You’ll wake up feeling better and assume, like would be true for the flu or a cold, you’re on the mend. But then... you get worse. & then you're feeling better again! & then you’re bedridden, worse than before. It makes no sense. You start to think you’re losing your grip...

    or maybe it’s all in your head. It isn’t. Thousands & thousands are experiencing these cycles. At some point, I realized that this was causing a trauma response in my body, which only seemed to worsen recovery. And I’m someone who’s learned over the years how to tend to...

    their mental health needs pretty well. This experience is a whole other ball game. It is terrifying what it did to my mind. There are parts of the experience I am well aware I've blocked out in order to function, and times my partner has to remind me of things I've shut out.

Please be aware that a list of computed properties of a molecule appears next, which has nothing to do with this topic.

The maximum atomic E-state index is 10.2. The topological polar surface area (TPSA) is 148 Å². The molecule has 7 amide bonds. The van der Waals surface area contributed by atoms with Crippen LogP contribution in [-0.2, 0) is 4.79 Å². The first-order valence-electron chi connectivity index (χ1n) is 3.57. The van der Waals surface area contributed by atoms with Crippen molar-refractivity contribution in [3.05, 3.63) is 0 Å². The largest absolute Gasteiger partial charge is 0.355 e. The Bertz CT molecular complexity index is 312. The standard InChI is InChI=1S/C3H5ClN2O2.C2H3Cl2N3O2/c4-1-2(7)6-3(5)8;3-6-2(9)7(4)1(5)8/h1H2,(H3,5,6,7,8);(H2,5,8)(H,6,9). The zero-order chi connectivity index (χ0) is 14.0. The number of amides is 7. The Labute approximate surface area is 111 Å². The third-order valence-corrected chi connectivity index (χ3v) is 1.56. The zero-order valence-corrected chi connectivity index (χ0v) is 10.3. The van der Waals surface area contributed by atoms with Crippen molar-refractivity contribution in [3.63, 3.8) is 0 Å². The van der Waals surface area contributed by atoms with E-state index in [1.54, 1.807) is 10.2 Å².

There's so much we don't know — including if these physical damages are permanent or, for some, will lead to chronic illness. But one thing we do know is this isn’t the fucking flu. Those of you taking risks (yes, you in masks, as well), please, please weigh them against...

    ...experiences like mine. It's not "well, a tiny fraction of people die, and most people are better in two weeks." This is simply untrue. So many of us have suffered for months. Ask yourselves: is going to get a coffee, or getting a haircut worth being debilitatingly ill...

    ...for 4+ months of your life? Or, is it worth condemning someone else to this experience? Tending to your critical needs (grocery, medicine) is a necessary risk. So is fighting for the lives of others (protesting, organizing). But I promise you, the risk is too great...

    ...for a birthday party. Or a fucking bar night. Or visiting your fav restaurant. Good lord, I cannot stress this enough. Please. Wear a mask. Stay home as much as you can. And know that the recovery times associated with this illness are wrong. That people are suffering.

    I presume we're going to see more data about this as time evolves, but we might take years to get a clear picture.

    Terrifying symptoms. Remember that "Recovered" is an arbitrary distinction. The lasting impacts go beyond the initial infection.